Shortages of prescription drugs have been a growing concern both nationally and locally.
The number of drugs on shortage has increased from 58 in 2004 to a record 267 in 2011. Last year, nearly half of hospitals reported experiencing a drug shortage on a daily basis, according to a survey of 820 hospitals by the American Hospital Association. Shortfalls are so common, pharmacy staffers at hospitals spend many extra hours to ensure there’s an uninterrupted flow of medicine to patients.
In Missoula, the majority of drug shortages are generic medications given intravenously to relieve pain, fight cancer or infections, anesthetize surgical patients or treat cardiovascular disease. While the scarcity of drugs has caused some issues, we are not aware of any errors or other harm to patients caused by these shortages.
The reasons for the drug shortages are complex, but appear to be most often the result of manufacturing issues. Reasons include stopping or temporarily stopping production of a drug due to quality problems with how the drugs are made, stopping production of drugs due to shortages of raw materials, companies making business decisions to stop making a product, or changing the amount of medications supplied to different hospitals and pharmacies.
Hospitals rarely get advance notice of shortages, explanations of what caused them or estimates of how long they will last. Hospital pharmacies are then forced to find substitutes, which often can be more expensive, may require repackaging higher concentrations into smaller doses,and sometimes may require rationing drugs.
Pharmacy buyers often are the first to hear about shortages. This begins a process in which the buyer tries to calculate how long a shortage might last, and the hospital tries to buy protectively. Hospitals resort to mixing drugs for their own use, which maximizes supplies and minimizes the chances of error.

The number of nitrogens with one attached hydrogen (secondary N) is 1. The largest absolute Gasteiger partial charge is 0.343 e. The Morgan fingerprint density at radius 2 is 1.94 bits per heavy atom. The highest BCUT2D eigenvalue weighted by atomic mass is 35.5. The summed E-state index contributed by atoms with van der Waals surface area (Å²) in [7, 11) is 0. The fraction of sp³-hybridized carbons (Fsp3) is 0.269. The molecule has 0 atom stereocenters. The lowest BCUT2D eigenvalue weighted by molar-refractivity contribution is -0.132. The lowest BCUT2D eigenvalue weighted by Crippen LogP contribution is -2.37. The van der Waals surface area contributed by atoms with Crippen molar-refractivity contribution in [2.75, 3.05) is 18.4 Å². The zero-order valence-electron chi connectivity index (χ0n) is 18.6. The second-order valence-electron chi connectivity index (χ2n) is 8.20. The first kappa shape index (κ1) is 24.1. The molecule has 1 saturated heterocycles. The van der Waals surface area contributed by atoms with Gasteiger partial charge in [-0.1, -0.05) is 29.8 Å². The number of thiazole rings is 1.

Pharmacists have become more aggressive when dealing with drug shortages, addressing the issue on a daily basis. If there is a new shortage of a drug, we quickly calculate which areas of the hospital use the drug, how much they use and how long the existing stock will last. We then notify doctors and nurses of the current issues. Dealing with drug shortages is time-consuming, involving multiple people. The goal is to make sure that when patients come to the hospital, their care is seamless.
Health care organizations are working with Congress, drug manufacturers and the Food and Drug Administration to prevent or reduce drug shortages. In late October 2011, President Barack Obama signed an executive order directing the FDA to speed up reviews of new manufacturing facilities and to make manufacturers report shortages earlier.
While the reasons for drug shortages are complex with no easy fix, your caregivers are making every effort to ensure your care is not changed. If you have more questions, talk to your pharmacist or doctor.
Danielle Sebastian is the pharmacy clinical manager at St. Patrick Hospital.